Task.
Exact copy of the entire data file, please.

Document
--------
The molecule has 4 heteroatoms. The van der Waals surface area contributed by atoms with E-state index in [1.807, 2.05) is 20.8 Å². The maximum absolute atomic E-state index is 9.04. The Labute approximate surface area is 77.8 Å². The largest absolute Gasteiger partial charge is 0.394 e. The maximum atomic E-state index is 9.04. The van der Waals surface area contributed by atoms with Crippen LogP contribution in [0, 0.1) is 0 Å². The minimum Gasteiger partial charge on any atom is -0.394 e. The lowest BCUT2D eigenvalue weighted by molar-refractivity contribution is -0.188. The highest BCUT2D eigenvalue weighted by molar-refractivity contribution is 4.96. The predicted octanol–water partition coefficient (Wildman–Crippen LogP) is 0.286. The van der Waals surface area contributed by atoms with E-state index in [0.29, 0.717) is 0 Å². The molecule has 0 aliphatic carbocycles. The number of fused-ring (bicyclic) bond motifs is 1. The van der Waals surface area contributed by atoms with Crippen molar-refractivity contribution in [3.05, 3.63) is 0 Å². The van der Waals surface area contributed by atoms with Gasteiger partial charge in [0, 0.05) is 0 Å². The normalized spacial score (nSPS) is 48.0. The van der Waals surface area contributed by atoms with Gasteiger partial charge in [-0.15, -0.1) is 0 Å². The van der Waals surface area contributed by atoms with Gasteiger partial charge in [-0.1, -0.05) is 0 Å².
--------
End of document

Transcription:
The molecule has 4 heteroatoms. The van der Waals surface area contributed by atoms with E-state index in [1.807, 2.05) is 20.8 Å². The maximum absolute atomic E-state index is 9.04. The Labute approximate surface area is 77.8 Å². The largest absolute Gasteiger partial charge is 0.394 e. The maximum atomic E-state index is 9.04. The van der Waals surface area contributed by atoms with Crippen LogP contribution in [0, 0.1) is 0 Å². The minimum Gasteiger partial charge on any atom is -0.394 e. The lowest BCUT2D eigenvalue weighted by molar-refractivity contribution is -0.188. The highest BCUT2D eigenvalue weighted by molar-refractivity contribution is 4.96. The predicted octanol–water partition coefficient (Wildman–Crippen LogP) is 0.286. The van der Waals surface area contributed by atoms with E-state index in [0.29, 0.717) is 0 Å². The molecule has 0 aliphatic carbocycles. The number of fused-ring (bicyclic) bond motifs is 1. The van der Waals surface area contributed by atoms with Crippen molar-refractivity contribution in [3.05, 3.63) is 0 Å². The van der Waals surface area contributed by atoms with Gasteiger partial charge in [0, 0.05) is 0 Å². The normalized spacial score (nSPS) is 48.0. The van der Waals surface area contributed by atoms with Gasteiger partial charge in [-0.15, -0.1) is 0 Å². The van der Waals surface area contributed by atoms with Gasteiger partial charge in [-0.1, -0.05) is 0 Å².